The Mediterranean, a paradigm of conflict scenarios
On November 28 and 29, Spain hosted in Barcelona the VI Regional Forum of the Union for the Mediterranean, with the aim of addressing regional challenges from a post-pandemic perspective. Both the Moroccan Foreign Minister, Nascer Bourita, and the Algerian Foreign Minister, Ramtane Lamamra. Were absent. Ministerial representatives have faced existing disagreements regarding the vision of the security of a region that remains a scene of tensions, but also a space for dialogue and cooperation.
Some conflicts in the Mediterranean have been going on for decades and others are more recent. However, all of them have enormous destabilizing potential. Among the first, the Palestinian-Israeli conflict stands out, whose solution supported by the United Nations, the Arab League, the European Union, Russia, and the United States could be the establishment of two independent states. Nonetheless, their creation would require solving the problem of settlements in occupied territory and the approximately 600,000 settlers living in them, which does not seem easy. The alternative of a binational state or a single state giving equal citizenship rights to Jews and Palestinians is also not viable due to the increased population growth of the latter. This would be aggravated by a potential return of Palestinian refugees in exile and would compromise the existence of a "Jewish state".
Another conflict that has been active for a decade is that of Syria, where the war continues in Idlib province without respecting the ceasefire negotiated by Russia and Turkey more than a year ago. Bashar al-Assad, who controls 60% of the territory, presents himself as the victor thanks to military aid from Russia, which entered the conflict fully into the conflict in 2015. The Astana process launched in 2017 by Russia, Turkey, and Iran has proven to be a useful mechanism for reducing conflict militarily, but it has not become an alternative forum to UN efforts for a political solution. This will ultimately depend on successful talks between representatives of the Government, the opposition, and civil society to agree on a constitutional reform that would lead to free elections.
In the case of Libya, at war since 2011, a very important milestone on the road to peace has been the permanent ceasefire agreement. The October 24th, 2020, covenant between the Government of Tripoli and the House of Representatives should lead to the holding of presidential elections on 24 December. However, the key to success will be the departure of the 20,000 foreign fighters on Libyan soil. This situation does not invite optimism given the context of occupation by foreign troops and their willingness to stay in the fear of altering the balance of power.
A conflict that can potentially lead to an armed confrontation and with significant repercussions on regional and European security is the one pitting Greece and Turkey against each other. The Greek-Turkish tension is a classic. Now, we must add a new factor of dispute such as the jurisdiction of maritime waters in a region with large gas reserves, at a historical moment in which the price of gas has been revalued as a geopolitical factor. Following the maritime agreement signed in December 2019 between Turkey and the Tripoli government, we reached a confrontation point. On the one hand, the former along with Northern Cyprus and Italy. On the other hand, Cyprus, Greece, Egypt and Israel, as well as the United Arab Emirates and France.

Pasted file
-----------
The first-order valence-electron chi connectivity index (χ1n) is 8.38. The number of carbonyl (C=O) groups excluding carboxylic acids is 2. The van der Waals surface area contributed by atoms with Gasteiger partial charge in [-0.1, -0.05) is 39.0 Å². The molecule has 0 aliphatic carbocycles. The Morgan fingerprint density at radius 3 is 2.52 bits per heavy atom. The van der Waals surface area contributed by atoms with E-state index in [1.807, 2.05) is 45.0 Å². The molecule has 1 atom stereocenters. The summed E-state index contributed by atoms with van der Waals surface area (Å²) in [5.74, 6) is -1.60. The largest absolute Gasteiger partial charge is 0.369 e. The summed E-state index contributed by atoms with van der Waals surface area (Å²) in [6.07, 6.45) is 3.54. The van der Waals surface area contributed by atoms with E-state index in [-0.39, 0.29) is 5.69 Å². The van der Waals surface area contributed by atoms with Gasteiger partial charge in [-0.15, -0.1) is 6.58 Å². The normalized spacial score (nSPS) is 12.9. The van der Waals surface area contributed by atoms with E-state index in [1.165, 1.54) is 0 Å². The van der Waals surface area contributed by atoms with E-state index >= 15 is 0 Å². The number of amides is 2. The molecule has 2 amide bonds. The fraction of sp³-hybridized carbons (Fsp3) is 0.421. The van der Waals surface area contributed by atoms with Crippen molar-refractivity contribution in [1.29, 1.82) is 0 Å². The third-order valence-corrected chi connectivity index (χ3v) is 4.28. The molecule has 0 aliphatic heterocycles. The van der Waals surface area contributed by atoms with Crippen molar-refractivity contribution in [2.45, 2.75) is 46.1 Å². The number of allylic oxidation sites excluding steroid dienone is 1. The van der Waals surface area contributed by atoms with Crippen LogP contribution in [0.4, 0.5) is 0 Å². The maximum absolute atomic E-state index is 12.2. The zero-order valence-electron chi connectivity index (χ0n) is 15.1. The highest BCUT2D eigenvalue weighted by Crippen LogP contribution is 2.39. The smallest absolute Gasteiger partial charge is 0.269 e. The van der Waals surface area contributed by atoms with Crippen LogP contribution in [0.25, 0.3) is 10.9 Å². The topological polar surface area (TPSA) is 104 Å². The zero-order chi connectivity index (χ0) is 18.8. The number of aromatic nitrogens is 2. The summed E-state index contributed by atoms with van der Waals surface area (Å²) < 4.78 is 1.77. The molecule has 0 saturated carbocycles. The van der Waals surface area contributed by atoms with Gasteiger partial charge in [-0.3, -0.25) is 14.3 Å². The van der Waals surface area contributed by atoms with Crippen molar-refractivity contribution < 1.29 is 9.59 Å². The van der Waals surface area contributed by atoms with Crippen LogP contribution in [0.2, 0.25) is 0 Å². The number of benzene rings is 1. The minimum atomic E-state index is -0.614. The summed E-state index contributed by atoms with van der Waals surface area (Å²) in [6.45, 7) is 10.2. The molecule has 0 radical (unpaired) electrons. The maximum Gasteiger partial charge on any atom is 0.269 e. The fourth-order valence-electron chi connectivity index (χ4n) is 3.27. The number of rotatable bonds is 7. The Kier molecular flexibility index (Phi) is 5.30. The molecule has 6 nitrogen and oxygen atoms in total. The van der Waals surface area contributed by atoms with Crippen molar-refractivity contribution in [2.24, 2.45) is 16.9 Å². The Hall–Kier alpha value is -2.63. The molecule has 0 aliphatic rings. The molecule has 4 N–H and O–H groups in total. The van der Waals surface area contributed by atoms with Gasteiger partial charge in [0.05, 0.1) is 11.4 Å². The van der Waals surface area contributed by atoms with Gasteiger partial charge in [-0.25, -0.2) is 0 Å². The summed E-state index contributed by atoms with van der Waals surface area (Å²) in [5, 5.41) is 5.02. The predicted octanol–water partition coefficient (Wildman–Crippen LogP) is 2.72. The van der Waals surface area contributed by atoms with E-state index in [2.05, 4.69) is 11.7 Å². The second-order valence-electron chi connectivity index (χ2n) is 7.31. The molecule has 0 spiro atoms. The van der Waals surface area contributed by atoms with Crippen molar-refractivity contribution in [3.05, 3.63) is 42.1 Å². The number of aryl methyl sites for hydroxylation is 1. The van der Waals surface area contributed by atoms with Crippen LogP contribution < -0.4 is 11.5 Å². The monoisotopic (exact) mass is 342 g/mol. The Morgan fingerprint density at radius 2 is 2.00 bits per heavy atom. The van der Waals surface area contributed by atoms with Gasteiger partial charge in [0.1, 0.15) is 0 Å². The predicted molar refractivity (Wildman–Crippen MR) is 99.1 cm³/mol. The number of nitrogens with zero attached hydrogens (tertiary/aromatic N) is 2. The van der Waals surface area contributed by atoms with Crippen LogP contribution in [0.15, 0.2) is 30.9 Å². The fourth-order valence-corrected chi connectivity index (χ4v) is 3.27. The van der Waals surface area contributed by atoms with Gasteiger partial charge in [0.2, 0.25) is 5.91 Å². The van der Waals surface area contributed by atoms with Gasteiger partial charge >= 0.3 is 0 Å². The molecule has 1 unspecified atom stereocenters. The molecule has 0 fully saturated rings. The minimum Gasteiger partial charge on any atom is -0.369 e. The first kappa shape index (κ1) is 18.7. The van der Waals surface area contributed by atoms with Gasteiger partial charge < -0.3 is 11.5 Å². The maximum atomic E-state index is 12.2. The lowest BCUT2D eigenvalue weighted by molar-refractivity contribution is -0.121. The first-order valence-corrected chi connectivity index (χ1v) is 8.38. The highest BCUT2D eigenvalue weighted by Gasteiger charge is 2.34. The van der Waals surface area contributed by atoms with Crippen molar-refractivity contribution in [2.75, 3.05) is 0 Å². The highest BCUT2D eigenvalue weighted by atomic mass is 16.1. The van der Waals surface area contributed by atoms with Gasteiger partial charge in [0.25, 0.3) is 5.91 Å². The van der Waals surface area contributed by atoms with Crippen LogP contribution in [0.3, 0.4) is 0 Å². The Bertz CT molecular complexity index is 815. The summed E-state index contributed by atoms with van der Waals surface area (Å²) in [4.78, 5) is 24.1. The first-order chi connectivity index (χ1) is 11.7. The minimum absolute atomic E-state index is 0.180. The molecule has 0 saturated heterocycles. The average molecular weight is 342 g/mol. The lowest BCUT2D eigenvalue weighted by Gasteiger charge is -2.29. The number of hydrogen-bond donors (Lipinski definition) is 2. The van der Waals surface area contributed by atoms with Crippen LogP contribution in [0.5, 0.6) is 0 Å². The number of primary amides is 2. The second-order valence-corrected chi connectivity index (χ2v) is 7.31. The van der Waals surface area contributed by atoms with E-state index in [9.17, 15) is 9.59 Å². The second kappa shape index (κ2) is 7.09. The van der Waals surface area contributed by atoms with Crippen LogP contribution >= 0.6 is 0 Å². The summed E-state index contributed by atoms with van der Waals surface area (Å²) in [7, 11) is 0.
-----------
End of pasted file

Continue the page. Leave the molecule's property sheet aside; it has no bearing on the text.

Of particular concern in the western Mediterranean is the decades-long conflict between Morocco and Algeria. Two powers of equivalent geopolitical weight mired in intense competition for regional primacy. The arms race between the two, accentuated since the recognition by the United States of Moroccan sovereignty over the Sahara in 2020, has increased the risks of war in the region. However, the current situation of military equilibrium means that, beyond provocations or isolated incidents, an open military conflict is unlikely, mainly because neither Morocco nor Algeria can win it.
To this security scenario we must add the greater prominence that revisionist powers such as Russia or Turkey are acquiring that question the status quo. We also should add China, whose relevance will tend to increase as it consolidates its role as a great international power, or the effects of an Islamist terrorism that has weakened in Syria and Iraq, but that it is becoming strong in the Sahel.
In short, although there are certain signs for hope materialized in the peace processes in Libya, or Syria, or the existence of dialogue forums such as the Union for the Mediterranean, or the NATO Mediterranean Dialogue, the future scenario reveals that there is still much to be done. The Mediterranean remains a space of conflict, as well as a vulnerable border. The accumulation of risks that exists in the area vindicates the need to pay greater attention to the region through dialogue and cooperation, the two key elements to increase its security.